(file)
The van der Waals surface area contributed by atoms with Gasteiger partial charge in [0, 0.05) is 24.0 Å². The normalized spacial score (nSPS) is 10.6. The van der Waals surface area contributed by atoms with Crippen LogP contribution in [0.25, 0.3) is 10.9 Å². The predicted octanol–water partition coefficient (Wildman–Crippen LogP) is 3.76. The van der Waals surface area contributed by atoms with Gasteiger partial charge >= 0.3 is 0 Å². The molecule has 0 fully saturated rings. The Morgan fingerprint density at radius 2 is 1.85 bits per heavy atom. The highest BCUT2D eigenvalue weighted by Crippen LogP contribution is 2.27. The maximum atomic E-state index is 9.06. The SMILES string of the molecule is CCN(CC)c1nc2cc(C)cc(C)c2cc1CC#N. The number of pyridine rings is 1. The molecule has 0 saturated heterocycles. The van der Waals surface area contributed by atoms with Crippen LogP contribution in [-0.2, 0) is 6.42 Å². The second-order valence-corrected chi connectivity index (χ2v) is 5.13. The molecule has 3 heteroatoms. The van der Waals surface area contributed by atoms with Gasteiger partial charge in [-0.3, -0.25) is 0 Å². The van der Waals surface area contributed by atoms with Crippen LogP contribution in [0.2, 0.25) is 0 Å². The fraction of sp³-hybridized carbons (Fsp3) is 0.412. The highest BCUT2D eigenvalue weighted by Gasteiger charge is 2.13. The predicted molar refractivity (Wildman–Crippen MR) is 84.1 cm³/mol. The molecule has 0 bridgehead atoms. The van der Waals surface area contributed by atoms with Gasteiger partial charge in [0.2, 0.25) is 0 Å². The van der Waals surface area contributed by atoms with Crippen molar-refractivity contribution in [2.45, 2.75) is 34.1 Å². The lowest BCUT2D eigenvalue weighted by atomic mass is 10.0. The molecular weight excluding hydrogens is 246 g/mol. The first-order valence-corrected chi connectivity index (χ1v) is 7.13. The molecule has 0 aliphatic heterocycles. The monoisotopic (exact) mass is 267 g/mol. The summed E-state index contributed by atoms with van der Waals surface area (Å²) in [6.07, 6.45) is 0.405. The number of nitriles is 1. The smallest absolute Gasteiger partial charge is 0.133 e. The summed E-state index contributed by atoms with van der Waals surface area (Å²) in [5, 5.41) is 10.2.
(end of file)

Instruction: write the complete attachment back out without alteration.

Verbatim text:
The van der Waals surface area contributed by atoms with Gasteiger partial charge in [0, 0.05) is 24.0 Å². The normalized spacial score (nSPS) is 10.6. The van der Waals surface area contributed by atoms with Crippen LogP contribution in [0.25, 0.3) is 10.9 Å². The predicted octanol–water partition coefficient (Wildman–Crippen LogP) is 3.76. The van der Waals surface area contributed by atoms with Gasteiger partial charge >= 0.3 is 0 Å². The molecule has 0 fully saturated rings. The Morgan fingerprint density at radius 2 is 1.85 bits per heavy atom. The highest BCUT2D eigenvalue weighted by Crippen LogP contribution is 2.27. The maximum atomic E-state index is 9.06. The SMILES string of the molecule is CCN(CC)c1nc2cc(C)cc(C)c2cc1CC#N. The number of pyridine rings is 1. The molecule has 0 saturated heterocycles. The van der Waals surface area contributed by atoms with Crippen LogP contribution in [-0.2, 0) is 6.42 Å². The second-order valence-corrected chi connectivity index (χ2v) is 5.13. The molecule has 3 heteroatoms. The van der Waals surface area contributed by atoms with Gasteiger partial charge in [-0.3, -0.25) is 0 Å². The van der Waals surface area contributed by atoms with Crippen LogP contribution in [0.2, 0.25) is 0 Å². The fraction of sp³-hybridized carbons (Fsp3) is 0.412. The highest BCUT2D eigenvalue weighted by Gasteiger charge is 2.13. The predicted molar refractivity (Wildman–Crippen MR) is 84.1 cm³/mol. The molecule has 0 bridgehead atoms. The van der Waals surface area contributed by atoms with Gasteiger partial charge in [0.2, 0.25) is 0 Å². The van der Waals surface area contributed by atoms with Crippen molar-refractivity contribution in [2.45, 2.75) is 34.1 Å². The lowest BCUT2D eigenvalue weighted by atomic mass is 10.0. The molecular weight excluding hydrogens is 246 g/mol. The first-order valence-corrected chi connectivity index (χ1v) is 7.13. The molecule has 0 aliphatic heterocycles. The monoisotopic (exact) mass is 267 g/mol. The summed E-state index contributed by atoms with van der Waals surface area (Å²) in [6.07, 6.45) is 0.405. The number of nitriles is 1. The smallest absolute Gasteiger partial charge is 0.133 e. The summed E-state index contributed by atoms with van der Waals surface area (Å²) in [5, 5.41) is 10.2.